Much of their time has been spent designing the elevator inside the monument that allows visitors to ride to the top. A stairwell that meets code requirements also needs to be built, and the interior will be able to accommodate up to 50 visitors at any given time, he said.
But there have been other unique challenges, as well, each of which has contributed to delays in getting the project's construction started, according to Gray.
For instance, the monument will have a steel frame covered in bronze plates. Gray said during the summer, the bronze can expand up to 13 inches, while the steel can expand only 2 inches. Designers have had to account for those expansions and ensuing contractions.
"In a way, he's breathing," Gray said of the depicted warrior.
He also said designers believe the monument's chest area is so expansive that, theoretically, clouds could form inside, and it could rain.
Additionally, because of its height, the monument must be topped with a red beacon to warn away aircraft. Gray said the bulb used in the beacon weighs 150 pounds, making its delivery to the required spot problematic. He said designers are trying to solve the problem by creating a rail system to carry the bulb that can be retracted into the eagle.
Once the 6-foot model is complete, Gray said, designers will put it through a wind tunnel test to make sure the full-size version is capable of withstanding sustained, straight-line winds up to 206 mph--the equivalent of an F3 tornado.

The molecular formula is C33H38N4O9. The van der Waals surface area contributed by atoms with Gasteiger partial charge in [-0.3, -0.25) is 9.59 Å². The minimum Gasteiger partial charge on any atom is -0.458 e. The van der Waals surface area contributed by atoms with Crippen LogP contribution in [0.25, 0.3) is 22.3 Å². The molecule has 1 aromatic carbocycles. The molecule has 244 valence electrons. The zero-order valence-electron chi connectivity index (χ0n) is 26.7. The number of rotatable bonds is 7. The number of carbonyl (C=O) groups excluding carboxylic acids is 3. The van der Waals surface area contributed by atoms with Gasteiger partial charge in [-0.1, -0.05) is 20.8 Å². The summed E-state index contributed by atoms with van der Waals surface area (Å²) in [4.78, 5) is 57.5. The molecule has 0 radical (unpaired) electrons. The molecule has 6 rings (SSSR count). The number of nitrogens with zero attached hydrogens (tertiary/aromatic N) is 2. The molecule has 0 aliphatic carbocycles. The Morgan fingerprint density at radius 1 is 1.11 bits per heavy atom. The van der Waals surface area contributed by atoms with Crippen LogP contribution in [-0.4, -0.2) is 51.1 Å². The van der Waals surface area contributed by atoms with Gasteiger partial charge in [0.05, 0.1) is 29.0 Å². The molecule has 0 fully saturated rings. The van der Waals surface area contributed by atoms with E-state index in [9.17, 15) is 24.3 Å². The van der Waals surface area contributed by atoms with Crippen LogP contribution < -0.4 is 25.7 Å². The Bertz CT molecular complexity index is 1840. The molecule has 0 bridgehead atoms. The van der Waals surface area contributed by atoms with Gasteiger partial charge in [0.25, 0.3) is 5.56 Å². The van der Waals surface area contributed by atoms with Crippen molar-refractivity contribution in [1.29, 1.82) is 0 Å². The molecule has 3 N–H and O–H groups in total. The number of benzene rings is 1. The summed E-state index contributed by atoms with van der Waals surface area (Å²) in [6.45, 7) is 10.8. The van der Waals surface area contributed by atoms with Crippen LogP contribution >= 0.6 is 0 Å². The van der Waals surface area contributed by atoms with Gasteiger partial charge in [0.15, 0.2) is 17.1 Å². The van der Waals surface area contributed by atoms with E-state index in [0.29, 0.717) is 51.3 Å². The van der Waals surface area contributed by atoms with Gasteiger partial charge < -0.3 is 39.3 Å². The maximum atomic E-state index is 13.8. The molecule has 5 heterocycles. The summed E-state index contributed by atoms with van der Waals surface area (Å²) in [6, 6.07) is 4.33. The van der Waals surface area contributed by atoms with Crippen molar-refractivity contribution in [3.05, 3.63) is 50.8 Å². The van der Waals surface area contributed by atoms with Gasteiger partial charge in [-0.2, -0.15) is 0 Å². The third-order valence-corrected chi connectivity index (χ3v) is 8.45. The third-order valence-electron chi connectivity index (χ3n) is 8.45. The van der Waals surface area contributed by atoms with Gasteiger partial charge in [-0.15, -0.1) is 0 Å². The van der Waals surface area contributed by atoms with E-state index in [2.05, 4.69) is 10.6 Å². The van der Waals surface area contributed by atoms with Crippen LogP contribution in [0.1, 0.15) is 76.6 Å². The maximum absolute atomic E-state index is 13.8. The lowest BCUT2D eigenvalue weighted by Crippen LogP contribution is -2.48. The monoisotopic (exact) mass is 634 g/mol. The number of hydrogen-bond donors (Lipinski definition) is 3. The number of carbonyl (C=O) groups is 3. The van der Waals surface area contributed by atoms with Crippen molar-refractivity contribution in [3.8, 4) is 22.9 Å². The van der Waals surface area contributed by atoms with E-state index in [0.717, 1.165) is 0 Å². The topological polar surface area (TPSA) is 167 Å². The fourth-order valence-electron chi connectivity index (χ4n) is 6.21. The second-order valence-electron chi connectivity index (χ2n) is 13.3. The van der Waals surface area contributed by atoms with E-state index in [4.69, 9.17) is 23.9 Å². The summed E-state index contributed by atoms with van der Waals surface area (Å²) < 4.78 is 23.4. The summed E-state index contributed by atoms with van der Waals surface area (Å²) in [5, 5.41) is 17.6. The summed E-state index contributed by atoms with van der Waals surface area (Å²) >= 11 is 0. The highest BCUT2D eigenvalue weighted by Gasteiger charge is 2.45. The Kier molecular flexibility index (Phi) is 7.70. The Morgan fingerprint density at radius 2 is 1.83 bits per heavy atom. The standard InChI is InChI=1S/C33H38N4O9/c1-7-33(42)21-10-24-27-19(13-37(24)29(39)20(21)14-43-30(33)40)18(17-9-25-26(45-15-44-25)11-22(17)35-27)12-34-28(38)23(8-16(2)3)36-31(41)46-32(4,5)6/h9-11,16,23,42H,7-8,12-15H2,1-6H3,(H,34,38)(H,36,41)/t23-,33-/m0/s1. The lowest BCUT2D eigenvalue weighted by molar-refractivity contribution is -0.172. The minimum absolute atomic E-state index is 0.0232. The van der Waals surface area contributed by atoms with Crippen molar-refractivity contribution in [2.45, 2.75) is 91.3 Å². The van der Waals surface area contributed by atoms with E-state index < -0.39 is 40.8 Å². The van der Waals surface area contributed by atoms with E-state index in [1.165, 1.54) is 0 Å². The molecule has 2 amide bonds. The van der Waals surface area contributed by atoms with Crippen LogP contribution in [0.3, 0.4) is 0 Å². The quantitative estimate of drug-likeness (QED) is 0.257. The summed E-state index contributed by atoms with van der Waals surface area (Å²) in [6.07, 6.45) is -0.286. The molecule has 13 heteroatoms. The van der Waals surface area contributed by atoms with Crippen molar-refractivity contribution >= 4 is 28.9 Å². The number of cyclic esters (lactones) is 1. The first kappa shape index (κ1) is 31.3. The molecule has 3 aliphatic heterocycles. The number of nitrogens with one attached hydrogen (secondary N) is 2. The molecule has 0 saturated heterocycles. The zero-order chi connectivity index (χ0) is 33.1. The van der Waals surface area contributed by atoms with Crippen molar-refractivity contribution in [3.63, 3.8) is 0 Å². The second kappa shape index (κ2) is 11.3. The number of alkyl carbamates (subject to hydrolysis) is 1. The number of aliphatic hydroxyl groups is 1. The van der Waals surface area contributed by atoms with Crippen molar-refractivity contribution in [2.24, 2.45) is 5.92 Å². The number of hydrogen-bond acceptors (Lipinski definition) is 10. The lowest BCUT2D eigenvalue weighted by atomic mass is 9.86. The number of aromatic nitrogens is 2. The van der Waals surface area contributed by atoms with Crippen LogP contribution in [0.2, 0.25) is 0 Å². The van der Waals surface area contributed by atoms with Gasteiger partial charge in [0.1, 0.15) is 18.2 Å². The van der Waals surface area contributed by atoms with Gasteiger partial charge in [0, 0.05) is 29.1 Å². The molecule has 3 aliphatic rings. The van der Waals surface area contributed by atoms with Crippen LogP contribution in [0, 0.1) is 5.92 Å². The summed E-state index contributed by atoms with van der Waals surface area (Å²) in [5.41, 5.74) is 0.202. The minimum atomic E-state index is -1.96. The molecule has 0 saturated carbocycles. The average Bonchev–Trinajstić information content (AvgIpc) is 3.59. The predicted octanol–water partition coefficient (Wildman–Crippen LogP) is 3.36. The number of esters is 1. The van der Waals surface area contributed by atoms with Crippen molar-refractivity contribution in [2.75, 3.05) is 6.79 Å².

Those delays haven't been all bad, Gray said. They have given project organizers time to regroup and tie up loose ends, as well as form partnerships with other entities interested in adding an educational component to the monument.
The project's Web site, www.theamerican.com, was taken offline some time ago, but Gray anticipates that it will be launched again sometime this summer.
Initially, the monument itself was planned for Holmes Peak in Osage County, several miles northwest of downtown. Gray said that site is still under consideration, but a third party has been tasked with obtaining the 160 acres required to build the monument and visitors center that would accompany it and is examining other areas, as well.
He said once construction begins, it should proceed rapidly, with 1,200 workers expected to be involved in its production. The expected build-out is three years.
"My hope is to have the thing completed by 2012," he said, though he cautioned, "A lot of things have to fall into place."
Gray said he understands the doubts many observers have about the project, given the fact that its original deadline already has come and gone.
"But those early estimates were not mine," he said. "They were provided by people (involved with the project) who ... meant well. On a project like this, it's very dangerous to give people timelines. On the other hand, if we had every penny, hey, we're ready to go."
Gray said he has no doubts "The American" will become a reality some day.
"Oh, no, absolutely not," he said. "I know it's going to happen. If there's any question, it's when and where. There are too many good people involved (for it not to happen). I've never questioned the outcome."